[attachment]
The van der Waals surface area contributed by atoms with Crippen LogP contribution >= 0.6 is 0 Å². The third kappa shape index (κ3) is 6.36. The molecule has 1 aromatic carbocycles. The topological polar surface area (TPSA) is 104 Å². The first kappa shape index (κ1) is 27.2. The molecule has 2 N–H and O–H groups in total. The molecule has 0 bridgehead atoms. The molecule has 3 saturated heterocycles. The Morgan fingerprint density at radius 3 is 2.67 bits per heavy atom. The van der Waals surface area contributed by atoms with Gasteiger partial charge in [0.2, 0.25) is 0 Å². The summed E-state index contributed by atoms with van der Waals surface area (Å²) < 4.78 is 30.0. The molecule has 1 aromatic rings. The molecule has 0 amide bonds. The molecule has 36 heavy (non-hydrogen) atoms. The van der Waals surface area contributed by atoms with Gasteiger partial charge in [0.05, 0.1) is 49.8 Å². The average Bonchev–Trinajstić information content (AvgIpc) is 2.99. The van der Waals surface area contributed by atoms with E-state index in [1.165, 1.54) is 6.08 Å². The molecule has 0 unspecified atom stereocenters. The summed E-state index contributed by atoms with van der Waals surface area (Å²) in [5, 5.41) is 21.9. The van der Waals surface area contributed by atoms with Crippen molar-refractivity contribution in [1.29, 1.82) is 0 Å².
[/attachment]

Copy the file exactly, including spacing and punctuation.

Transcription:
The van der Waals surface area contributed by atoms with Crippen LogP contribution >= 0.6 is 0 Å². The third kappa shape index (κ3) is 6.36. The molecule has 1 aromatic carbocycles. The topological polar surface area (TPSA) is 104 Å². The first kappa shape index (κ1) is 27.2. The molecule has 2 N–H and O–H groups in total. The molecule has 0 bridgehead atoms. The molecule has 3 saturated heterocycles. The Morgan fingerprint density at radius 3 is 2.67 bits per heavy atom. The van der Waals surface area contributed by atoms with Gasteiger partial charge in [0.2, 0.25) is 0 Å². The summed E-state index contributed by atoms with van der Waals surface area (Å²) < 4.78 is 30.0. The molecule has 1 aromatic rings. The molecule has 0 amide bonds. The molecule has 36 heavy (non-hydrogen) atoms. The van der Waals surface area contributed by atoms with Gasteiger partial charge in [0.05, 0.1) is 49.8 Å². The average Bonchev–Trinajstić information content (AvgIpc) is 2.99. The van der Waals surface area contributed by atoms with E-state index in [1.165, 1.54) is 6.08 Å². The molecule has 0 unspecified atom stereocenters. The summed E-state index contributed by atoms with van der Waals surface area (Å²) in [5, 5.41) is 21.9. The van der Waals surface area contributed by atoms with Crippen molar-refractivity contribution in [1.29, 1.82) is 0 Å².